Cal Humanities

"The understanding of a culture comes from hearing the language, tasting the food, seeing personal interactions, experiencing the traditions, and so much more in context."

— Elizabeth Laval & Candice Pendergrass, Sikh Youth Public History Project

"The understanding of a culture comes from hearing the language, tasting the food, seeing personal interactions, experiencing the traditions, and so much more when it is in context."

— Elizabeth Laval & Candice Pendergrass, Sikh Youth Public History Project

A woman with a tall blonde updo and blue flower pin wearing white rimmed sunglasses sits on a pink upholstered chair in front of rows of people sitting on the floor holding what look like bingo cards.

Pride Month Spotlight: T. Hammidi of Hi Desert Queer & Trans Oral History Project

Above: Drag bingo was fun at the Queer Salon, created by Project Director T. Hammidi for the May 2023 Joshua Tree Music Festival. Photo by T. Hammidi.

Hi Desert Queer & Trans Oral History Project is a public storytelling event that seeks to share and preserve LGBTQIA desert oral histories, presented by desert LGBTQIA youth and adults about arriving, surviving, and thriving in the vast and dusty Hi-Desert, a region of southern California’s western Mojave Desert. This month we caught up with Project Director, T. Hammidi, to learn more about the genesis of this project, its impact, and the exciting programming that is currently underway in Joshua Tree.  

Can you tell us a little about your project, and what has inspired it? 

The Hi-Desert Queer and Trans Oral History Project collects and preserves the unique regional history of LGBTQIA+ emergence in Joshua Tree and surrounding areas of the Mohave Hi-Desert through oral history interviews and public LGBTQIA+ storytelling events. I decided to document and preserve LGBTQIA+ desert histories after an inspirational chat with an interesting elder lesbian who volunteered at a local thrift shop. She was partnered with a woman who had served in the military since the 1950s, and her stories captured my attention! Then, with the onset of the Covid-19 pandemic, commercial and private real estate “land-grabbing” in the Joshua Tree and surrounding areas intensified, gentrifying the slow California desert town with rapid and dramatic changes in demography, values, economic stability, and affordable housing. The little thrift shop closed, and I lost track of the elder lesbian, leaving a gap in my heart.  As long-term LGBTQIA+ desert residents were displaced to new towns in search of safe and affordable housing, what became of their stories and contributions to the desert? These and similar questions began the project.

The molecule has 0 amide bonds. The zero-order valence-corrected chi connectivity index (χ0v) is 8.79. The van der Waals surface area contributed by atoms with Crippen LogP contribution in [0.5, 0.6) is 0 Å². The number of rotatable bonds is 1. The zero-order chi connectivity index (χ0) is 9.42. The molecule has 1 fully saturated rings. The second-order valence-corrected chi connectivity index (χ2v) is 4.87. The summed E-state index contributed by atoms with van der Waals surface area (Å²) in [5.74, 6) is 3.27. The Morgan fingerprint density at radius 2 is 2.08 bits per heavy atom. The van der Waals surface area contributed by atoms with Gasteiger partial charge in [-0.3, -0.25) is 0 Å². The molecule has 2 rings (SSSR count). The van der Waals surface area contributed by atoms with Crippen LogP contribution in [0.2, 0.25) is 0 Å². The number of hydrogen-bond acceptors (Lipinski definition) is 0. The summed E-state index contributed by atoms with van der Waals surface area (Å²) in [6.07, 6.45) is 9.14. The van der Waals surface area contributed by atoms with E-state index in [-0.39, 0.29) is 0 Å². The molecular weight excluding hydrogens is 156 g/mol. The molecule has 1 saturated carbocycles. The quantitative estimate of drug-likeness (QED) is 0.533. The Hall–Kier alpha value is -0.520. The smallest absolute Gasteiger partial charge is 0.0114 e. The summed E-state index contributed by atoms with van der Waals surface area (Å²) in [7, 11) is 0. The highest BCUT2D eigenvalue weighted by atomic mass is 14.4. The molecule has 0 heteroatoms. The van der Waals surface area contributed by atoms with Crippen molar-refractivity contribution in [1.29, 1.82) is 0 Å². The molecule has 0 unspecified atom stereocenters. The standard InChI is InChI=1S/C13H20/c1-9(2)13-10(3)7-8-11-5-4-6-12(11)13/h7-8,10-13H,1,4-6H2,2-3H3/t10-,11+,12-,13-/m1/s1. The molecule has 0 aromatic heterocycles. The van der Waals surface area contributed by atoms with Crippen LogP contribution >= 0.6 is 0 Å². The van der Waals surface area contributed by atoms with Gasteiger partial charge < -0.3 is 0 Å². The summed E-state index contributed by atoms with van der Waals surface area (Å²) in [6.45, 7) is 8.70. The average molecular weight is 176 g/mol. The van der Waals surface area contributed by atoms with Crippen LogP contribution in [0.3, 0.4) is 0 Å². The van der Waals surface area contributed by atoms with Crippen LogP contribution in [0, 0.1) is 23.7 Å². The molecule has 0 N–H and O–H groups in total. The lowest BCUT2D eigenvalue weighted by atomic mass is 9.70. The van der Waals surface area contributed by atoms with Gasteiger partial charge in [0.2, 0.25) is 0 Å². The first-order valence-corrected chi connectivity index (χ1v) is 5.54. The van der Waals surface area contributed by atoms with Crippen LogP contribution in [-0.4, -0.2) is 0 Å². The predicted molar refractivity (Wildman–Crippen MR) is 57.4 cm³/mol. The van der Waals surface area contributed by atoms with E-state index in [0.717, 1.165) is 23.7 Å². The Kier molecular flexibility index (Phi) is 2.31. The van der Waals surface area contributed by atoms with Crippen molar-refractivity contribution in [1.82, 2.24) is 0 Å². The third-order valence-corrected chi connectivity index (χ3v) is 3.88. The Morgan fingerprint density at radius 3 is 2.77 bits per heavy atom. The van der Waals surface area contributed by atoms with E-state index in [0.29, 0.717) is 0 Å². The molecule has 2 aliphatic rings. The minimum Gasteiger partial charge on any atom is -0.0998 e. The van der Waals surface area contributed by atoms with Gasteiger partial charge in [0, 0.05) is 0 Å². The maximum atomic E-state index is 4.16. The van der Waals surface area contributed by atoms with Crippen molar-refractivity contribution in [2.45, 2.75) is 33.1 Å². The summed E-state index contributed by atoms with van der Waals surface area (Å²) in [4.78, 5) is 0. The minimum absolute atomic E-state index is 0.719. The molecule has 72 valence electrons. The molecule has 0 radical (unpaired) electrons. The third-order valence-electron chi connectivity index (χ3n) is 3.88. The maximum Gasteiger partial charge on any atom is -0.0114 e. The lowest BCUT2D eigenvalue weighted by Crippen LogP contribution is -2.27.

Close-up of items on a table, include a clipboard with project art and California Humanities logo, a sign up sheet, and yellow telephone.
Detail of the Hi Desert project table at the Joshua Tree Musical Festival, May 2023. Photo credit: T. Hammidi.

Your project seeks to foster community and affirm the identity and experiences of Queer and Trans community members in the Hi Desert, in your opinion what role does oral history and storytelling play in this effort to building community?

Learning the legacies left by ancestors is a vital tenant of cultural survival, for all marginalized communities living in cultures of violence, racism, and unequal access to resources. Storytelling is an unbiased, powerful medium for LGBTQIA+ people to celebrate each other, relay inspiration, tales of desire, family, and share real tools for surviving and thriving in climates of anti-trans/drag bigotry and threats to dignity and LGBTQIA+ civil rights. Oral history plays a special role in culling and preserving these legacies by taking deep-dives into LGBTQIA+ lives, to hear personal, collective and political stories in their nuances and circuitous routes, under a supportive limelight, unconcerned about market metrics or the speed of time. In so doing, the process of collecting stories meets community members where they are, honoring their lives and building bridges amongst listeners as an act of care, compassion, and feelings of mutual belonging. LGBTQIA+ oral histories are the fodder to deeper understandings about desert community and the networks we have created to survive, what it has been like to live in the Mojave as an LGBTQIA+, how we have found joy and safety in a region so replete of LGBTQIA+ public culture, until recently.